Enmeshing yourself in the gift economy is one of the best ways I know to guarantee some kind of economic safety in life. The bonds of family and friendship and the constant flow of goods and practical help around a community of like-minded people creates a lot of trust. These are the people I would offer my spare room to if they were in difficulties and they would do the same for me. But here is the paradox. We don't form and pursue relationships and participate in the gift economy for our future economic benefit. We form relationships because we are human and this is what we do. The relationship comes first and remains central. Other benefits accrue, and they foster trust and show us we can rely on the other person in the relationship, but they are not the relationship. It is a very interesting path to trace. I think also that this is the reason that rich people sometimes don't have such deep relationships as poor people. People without many resources need each other. Rich people buy their independence from the web of deep relationships that poor folks have to create and rely on. The downside of this is that rich folks are in a world of trouble if their riches forsake them..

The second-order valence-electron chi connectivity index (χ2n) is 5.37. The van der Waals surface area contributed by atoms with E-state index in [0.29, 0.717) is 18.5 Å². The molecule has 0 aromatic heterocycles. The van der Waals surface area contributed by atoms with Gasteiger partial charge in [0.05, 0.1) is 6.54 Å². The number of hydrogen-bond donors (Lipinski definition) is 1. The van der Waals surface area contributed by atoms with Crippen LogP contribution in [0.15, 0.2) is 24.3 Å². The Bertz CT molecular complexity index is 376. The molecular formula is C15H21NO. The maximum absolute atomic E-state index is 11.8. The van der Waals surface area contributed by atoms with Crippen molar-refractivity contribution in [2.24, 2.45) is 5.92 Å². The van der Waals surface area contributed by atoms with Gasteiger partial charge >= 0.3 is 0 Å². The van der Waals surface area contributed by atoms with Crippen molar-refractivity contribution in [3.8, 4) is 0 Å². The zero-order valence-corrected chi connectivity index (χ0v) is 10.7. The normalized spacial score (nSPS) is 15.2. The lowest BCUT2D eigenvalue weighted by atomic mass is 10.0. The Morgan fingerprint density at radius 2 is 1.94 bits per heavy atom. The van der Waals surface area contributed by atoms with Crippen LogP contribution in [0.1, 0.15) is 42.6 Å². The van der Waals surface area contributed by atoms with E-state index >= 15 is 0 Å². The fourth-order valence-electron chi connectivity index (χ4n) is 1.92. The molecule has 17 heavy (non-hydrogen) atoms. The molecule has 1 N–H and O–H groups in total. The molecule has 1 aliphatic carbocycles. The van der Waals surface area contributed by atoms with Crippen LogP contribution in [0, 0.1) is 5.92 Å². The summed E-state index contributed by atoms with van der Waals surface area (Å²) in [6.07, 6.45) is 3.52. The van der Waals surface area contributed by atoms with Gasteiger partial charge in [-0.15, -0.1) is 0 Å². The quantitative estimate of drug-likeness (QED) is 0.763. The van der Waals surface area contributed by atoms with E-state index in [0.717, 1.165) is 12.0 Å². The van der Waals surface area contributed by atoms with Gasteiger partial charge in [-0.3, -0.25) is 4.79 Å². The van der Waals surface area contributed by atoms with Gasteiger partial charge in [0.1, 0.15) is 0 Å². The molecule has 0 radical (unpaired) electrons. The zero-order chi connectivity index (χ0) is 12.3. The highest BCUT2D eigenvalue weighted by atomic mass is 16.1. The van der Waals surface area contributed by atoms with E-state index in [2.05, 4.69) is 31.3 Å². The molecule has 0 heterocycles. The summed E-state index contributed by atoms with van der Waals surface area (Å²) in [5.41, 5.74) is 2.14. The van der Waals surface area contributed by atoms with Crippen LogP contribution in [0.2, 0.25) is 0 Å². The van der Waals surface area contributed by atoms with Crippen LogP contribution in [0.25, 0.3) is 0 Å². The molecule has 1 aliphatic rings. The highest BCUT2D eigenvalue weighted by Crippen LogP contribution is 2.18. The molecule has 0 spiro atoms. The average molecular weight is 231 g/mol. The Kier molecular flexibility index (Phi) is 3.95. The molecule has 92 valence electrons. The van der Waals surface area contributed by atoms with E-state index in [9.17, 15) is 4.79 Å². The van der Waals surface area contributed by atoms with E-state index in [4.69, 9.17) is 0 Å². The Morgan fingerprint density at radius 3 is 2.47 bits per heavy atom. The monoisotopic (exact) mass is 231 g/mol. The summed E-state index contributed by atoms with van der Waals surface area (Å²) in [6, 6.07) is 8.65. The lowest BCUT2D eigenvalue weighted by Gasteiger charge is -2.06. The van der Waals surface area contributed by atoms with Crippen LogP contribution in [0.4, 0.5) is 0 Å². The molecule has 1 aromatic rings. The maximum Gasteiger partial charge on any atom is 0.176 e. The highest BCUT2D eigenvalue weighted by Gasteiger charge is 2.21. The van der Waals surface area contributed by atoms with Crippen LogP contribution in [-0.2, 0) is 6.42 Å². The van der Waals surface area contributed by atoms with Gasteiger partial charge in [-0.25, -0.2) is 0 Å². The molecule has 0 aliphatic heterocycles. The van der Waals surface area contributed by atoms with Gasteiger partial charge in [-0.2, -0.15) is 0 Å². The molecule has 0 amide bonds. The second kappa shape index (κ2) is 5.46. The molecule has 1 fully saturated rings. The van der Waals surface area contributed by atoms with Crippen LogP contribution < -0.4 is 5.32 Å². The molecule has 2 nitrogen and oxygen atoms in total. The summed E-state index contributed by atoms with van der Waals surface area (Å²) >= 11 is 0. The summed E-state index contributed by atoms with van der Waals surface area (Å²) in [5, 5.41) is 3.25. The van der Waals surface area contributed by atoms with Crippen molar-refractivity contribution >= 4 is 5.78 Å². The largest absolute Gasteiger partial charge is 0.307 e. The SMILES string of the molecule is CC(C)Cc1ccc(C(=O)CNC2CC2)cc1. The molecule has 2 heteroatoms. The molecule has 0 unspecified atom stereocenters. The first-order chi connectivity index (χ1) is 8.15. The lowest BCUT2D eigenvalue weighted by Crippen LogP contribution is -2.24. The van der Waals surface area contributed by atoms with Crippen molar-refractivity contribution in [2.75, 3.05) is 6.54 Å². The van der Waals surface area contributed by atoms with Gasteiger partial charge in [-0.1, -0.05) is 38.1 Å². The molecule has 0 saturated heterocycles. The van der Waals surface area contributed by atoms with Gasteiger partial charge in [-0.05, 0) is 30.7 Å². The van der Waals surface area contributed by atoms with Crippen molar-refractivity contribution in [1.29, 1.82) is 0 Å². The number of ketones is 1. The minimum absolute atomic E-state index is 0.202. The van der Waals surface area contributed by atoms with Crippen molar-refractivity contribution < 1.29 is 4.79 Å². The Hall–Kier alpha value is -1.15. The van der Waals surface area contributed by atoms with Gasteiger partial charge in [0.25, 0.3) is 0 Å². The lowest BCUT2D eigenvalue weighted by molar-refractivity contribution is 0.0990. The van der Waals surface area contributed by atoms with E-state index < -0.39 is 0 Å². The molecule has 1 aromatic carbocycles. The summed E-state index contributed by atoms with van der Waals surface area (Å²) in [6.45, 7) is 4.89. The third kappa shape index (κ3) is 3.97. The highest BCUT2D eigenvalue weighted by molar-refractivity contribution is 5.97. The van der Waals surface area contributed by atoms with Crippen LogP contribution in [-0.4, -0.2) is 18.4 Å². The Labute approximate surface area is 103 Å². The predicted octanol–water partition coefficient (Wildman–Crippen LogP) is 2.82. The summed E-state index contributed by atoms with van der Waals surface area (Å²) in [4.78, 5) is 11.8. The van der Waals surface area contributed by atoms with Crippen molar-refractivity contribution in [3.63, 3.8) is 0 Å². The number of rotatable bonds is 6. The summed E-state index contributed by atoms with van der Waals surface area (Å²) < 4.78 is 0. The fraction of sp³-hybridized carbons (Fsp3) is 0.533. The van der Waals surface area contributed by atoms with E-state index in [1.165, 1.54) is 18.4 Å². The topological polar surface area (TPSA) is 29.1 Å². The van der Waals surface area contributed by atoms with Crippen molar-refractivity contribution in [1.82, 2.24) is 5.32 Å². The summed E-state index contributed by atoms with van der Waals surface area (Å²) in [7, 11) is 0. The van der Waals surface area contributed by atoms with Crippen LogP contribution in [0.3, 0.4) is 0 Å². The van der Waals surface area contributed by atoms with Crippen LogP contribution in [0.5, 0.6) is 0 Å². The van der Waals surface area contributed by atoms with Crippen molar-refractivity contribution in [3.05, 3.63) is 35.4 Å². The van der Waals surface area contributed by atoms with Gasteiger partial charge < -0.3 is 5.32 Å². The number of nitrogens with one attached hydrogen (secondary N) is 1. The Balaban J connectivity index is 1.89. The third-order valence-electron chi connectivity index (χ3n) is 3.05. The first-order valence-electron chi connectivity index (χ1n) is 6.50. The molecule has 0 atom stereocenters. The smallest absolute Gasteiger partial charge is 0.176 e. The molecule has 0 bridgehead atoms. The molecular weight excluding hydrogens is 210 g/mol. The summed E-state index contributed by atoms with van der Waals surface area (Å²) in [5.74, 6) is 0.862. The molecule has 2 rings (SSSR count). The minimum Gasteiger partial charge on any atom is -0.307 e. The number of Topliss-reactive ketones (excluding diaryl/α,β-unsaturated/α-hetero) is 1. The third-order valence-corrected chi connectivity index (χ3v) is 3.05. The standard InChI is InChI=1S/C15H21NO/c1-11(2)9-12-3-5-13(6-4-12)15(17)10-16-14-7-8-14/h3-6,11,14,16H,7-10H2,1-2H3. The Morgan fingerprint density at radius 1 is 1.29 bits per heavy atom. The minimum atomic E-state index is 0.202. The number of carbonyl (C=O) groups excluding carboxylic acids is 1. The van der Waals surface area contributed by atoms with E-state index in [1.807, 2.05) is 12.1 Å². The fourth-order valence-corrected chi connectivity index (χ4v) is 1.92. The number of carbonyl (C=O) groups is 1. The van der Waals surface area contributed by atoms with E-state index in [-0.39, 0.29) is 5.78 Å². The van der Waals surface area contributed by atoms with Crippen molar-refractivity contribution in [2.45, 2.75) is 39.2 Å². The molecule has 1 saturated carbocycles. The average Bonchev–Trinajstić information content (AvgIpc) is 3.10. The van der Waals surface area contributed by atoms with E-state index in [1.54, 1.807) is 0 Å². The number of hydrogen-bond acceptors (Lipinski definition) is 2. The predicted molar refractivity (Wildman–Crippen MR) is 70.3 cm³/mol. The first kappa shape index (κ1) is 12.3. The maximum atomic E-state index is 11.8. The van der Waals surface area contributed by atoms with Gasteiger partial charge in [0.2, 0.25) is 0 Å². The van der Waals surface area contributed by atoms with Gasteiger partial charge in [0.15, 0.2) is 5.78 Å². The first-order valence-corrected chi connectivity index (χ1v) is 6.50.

How to start this kind of community? First, think about the people that you love and trust the most. What is there that they may need that you can easily offer? Always deepen the relationships that matter the most by whatever means, including this one. Then look at the rest of your friends and your neighbours and work colleagues and ask yourself what it might be that some of these folks need. There is your way in to a richer relationship. Offer cookies. Everyone needs cookies. Think of Paul and Excavator Man. It all started with cookies. But don't do it with an eye to future benefits. That leads down a very thorny path where you are using others for your own advantage. What you are fostering is the tentative beginning of a friendship. The gift economy is not a linear or back and forth transaction like swap or barter. It is the human condition where where you benefit someone and they may benefit someone else and all of those generous deeds connect us in a world wide web of actual goodness. Human connections always benefit us more than things do, and a reputation for kindness and generosity is one of the greatest treasures we can lay up on earth. And when the world becomes a strange and frightening place and the cold winds blow, knowing that we have a web of folks who we can rely on through thick and thin is worth more than wealth, which after all can evaporate like dew in the sun.